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Treating Neonatal Lung Injury via the Intranasal Administration of MSCs

Review of “Intranasal delivery of human umbilical cord Wharton's jelly mesenchymal stromal cells restores lung alveolarization and vascularization in experimental bronchopulmonary dysplasia” from STEM CELLS Translational Medicine by Stuart P. Atkinson

We currently lack adequate treatment options for the lung disease bronchopulmonary dysplasia, which represents the most common cause of death in premature neonates. Given their immunomodulatory capabilities and ability to restore function and lung epithelial/endothelial integrity [1, 2], multiple preclinical studies have evaluated the therapeutic potential of the intratracheal or intravenous administration of mesenchymal stem cells (MSCs) in neonatal lung injury in animal models [3].

Now, researchers from the laboratory of Alvaro Moreira (University of Texas, San Antonio, T, USA) sought to further advance this therapeutic strategy by evaluating the feasibility of intranasal delivery of human umbilical cord tissue MSCs to neonatal rat pups as a clinically relevant and non-invasive approach to deliver multiple doses and the potential of this approach to attenuate lung injury in experimental bronchopulmonary dysplasia. These findings, reported in STEM CELLS Translational Medicine, provide evidence of the potential relevance of intranasal delivery of umbilical cord MSCs in the treatment of human patients in the future [4].

Here are the fascinating details of this fascinating new study from Moreira et al. - 

  • Following hypoxia-induced bronchopulmonary dysplasia, rats received multiple intranasal doses of umbilical cord tissue MSCs that displayed the characteristic cell surface antigens and possessed trilineage differentiation potential
    • The immunohistochemical detection of a human mitochondrial antibody provided evidence of human umbilical cord MSC migration to the injured rat lungs 
  • Additional histological analyses established that all animals treated with MSCs displayed restored lung alveolarization, vascularization, and pulmonary vascular remodeling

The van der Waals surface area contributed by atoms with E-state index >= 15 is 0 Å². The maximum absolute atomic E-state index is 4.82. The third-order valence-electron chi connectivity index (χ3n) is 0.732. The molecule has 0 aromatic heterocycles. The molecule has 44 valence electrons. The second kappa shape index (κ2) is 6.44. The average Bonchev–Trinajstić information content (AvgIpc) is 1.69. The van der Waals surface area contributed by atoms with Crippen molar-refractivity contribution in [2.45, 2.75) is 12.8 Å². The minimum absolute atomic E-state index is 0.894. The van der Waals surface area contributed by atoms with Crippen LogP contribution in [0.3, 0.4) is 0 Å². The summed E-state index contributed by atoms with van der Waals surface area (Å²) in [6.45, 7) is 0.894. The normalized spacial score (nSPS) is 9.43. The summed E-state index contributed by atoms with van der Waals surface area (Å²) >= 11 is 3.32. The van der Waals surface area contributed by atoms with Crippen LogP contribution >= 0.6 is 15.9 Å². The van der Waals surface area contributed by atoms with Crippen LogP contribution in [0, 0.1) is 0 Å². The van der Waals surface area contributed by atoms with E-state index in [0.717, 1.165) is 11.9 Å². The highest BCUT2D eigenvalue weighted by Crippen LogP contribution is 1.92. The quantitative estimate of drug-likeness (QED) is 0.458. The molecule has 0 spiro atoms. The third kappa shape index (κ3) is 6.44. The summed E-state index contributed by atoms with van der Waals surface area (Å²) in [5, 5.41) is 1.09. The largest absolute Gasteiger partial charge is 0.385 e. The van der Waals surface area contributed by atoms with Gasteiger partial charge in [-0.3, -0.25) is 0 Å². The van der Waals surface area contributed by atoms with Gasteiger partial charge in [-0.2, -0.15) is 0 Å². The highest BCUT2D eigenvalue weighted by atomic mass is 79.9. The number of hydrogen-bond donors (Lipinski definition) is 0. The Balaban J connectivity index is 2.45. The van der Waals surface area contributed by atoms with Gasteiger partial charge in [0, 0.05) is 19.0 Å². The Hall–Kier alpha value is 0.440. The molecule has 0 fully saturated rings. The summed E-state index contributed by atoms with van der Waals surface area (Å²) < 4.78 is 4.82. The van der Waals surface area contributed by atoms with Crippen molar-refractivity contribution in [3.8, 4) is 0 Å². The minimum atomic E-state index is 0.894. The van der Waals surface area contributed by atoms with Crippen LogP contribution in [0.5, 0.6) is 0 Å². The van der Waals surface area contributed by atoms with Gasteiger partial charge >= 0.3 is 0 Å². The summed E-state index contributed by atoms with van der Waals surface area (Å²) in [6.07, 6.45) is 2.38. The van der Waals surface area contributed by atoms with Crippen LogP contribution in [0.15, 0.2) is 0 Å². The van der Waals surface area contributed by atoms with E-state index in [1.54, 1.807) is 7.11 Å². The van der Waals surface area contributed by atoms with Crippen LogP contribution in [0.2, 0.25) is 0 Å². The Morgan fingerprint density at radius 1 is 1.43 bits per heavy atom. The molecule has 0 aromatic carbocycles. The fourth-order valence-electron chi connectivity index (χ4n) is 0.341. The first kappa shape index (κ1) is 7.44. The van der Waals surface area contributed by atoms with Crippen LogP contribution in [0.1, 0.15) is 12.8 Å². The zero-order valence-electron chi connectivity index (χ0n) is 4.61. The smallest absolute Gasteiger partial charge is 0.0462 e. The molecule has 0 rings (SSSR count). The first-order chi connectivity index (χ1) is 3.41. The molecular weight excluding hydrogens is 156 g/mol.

• However, the authors found no evidence for alterations to pulmonary vessel muscularization, cardiac remodeling, or fibrosis
  • Gene and protein analysis suggested that the therapeutic effect of MSCs derived from enhanced angiogenesis (VEGF), immunomodulation (CX3CL1, TNFα, TIM‐1, hepassocin, neprilysin), cell survival (osteoprotegerin), and wound healing (MMP‐2, LIF)

Overall, the authors demonstrate that the intranasal administration of human umbilical cord tissue MSCs represents a feasible and effective means to restore lung alveolar growth and vascular development in a rat model of bronchopulmonary dysplasia. The authors hope that further evaluations will allow the intranasal delivery of MSCs to be employed separately or as an adjunct/alternative to other routes as an advanced treatment option for premature neonates.

For more on MSC-based treatments for neonatal lung injury, stay tuned to the Stem Cells Portal!

References

  1. Gupta N, Su X, Popov B, et al., Intrapulmonary Delivery of Bone Marrow-Derived Mesenchymal Stem Cells Improves Survival and Attenuates Endotoxin-Induced Acute Lung Injury in Mice. The Journal of Immunology 2007;179:1855.
  2. Fang X, Neyrinck AP, Matthay MA, et al., Allogeneic Human Mesenchymal Stem Cells Restore Epithelial Protein Permeability in Cultured Human Alveolar Type II Cells by Secretion of Angiopoietin-1. Journal of Biological Chemistry 2010;285:26211-26222.
  3. Bernardo ME, Pagliara D, and Locatelli F, Mesenchymal stromal cell therapy: a revolution in Regenerative Medicine? Bone Marrow Transplantation 2012;47:164-171.
  4. Moreira A, Winter C, Joy J, et al., Intranasal delivery of human umbilical cord Wharton's jelly mesenchymal stromal cells restores lung alveolarization and vascularization in experimental bronchopulmonary dysplasia. STEM CELLS Translational Medicine 2020;9:221-234.